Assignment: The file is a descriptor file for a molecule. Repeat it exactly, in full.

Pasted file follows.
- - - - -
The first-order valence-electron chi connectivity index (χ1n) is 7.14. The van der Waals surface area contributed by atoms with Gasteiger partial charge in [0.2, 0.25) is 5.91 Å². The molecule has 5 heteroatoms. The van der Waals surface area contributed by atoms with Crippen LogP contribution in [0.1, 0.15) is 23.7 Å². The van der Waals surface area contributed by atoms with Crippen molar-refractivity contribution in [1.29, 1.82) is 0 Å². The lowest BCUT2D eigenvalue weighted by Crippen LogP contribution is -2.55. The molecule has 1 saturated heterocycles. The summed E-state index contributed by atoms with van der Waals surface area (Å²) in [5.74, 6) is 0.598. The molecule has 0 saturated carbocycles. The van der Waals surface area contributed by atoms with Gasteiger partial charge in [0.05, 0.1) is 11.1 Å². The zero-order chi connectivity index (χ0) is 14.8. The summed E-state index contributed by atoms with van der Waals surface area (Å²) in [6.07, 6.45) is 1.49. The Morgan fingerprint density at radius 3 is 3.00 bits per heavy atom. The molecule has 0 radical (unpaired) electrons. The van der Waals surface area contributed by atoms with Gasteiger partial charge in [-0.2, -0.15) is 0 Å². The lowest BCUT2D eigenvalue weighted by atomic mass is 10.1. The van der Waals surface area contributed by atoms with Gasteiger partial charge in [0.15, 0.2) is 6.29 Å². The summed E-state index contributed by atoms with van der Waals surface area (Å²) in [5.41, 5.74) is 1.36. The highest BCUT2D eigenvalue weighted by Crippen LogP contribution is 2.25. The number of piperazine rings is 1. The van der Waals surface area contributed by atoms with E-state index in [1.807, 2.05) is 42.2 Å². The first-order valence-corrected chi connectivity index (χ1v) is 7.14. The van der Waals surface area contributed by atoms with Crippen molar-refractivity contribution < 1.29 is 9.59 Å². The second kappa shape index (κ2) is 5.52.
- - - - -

The first-order valence-electron chi connectivity index (χ1n) is 7.14. The van der Waals surface area contributed by atoms with Gasteiger partial charge in [0.2, 0.25) is 5.91 Å². The molecule has 5 heteroatoms. The van der Waals surface area contributed by atoms with Crippen LogP contribution in [0.1, 0.15) is 23.7 Å². The van der Waals surface area contributed by atoms with Crippen molar-refractivity contribution in [1.29, 1.82) is 0 Å². The lowest BCUT2D eigenvalue weighted by Crippen LogP contribution is -2.55. The molecule has 1 saturated heterocycles. The summed E-state index contributed by atoms with van der Waals surface area (Å²) in [5.74, 6) is 0.598. The molecule has 0 saturated carbocycles. The van der Waals surface area contributed by atoms with Gasteiger partial charge in [0.05, 0.1) is 11.1 Å². The zero-order chi connectivity index (χ0) is 14.8. The summed E-state index contributed by atoms with van der Waals surface area (Å²) in [6.07, 6.45) is 1.49. The Morgan fingerprint density at radius 3 is 3.00 bits per heavy atom. The molecule has 0 radical (unpaired) electrons. The van der Waals surface area contributed by atoms with Gasteiger partial charge in [-0.2, -0.15) is 0 Å². The lowest BCUT2D eigenvalue weighted by atomic mass is 10.1. The van der Waals surface area contributed by atoms with Gasteiger partial charge in [0.15, 0.2) is 6.29 Å². The summed E-state index contributed by atoms with van der Waals surface area (Å²) in [5.41, 5.74) is 1.36. The highest BCUT2D eigenvalue weighted by Crippen LogP contribution is 2.25. The number of piperazine rings is 1. The van der Waals surface area contributed by atoms with E-state index in [1.807, 2.05) is 42.2 Å². The first-order valence-corrected chi connectivity index (χ1v) is 7.14. The van der Waals surface area contributed by atoms with Crippen molar-refractivity contribution < 1.29 is 9.59 Å². The second kappa shape index (κ2) is 5.52.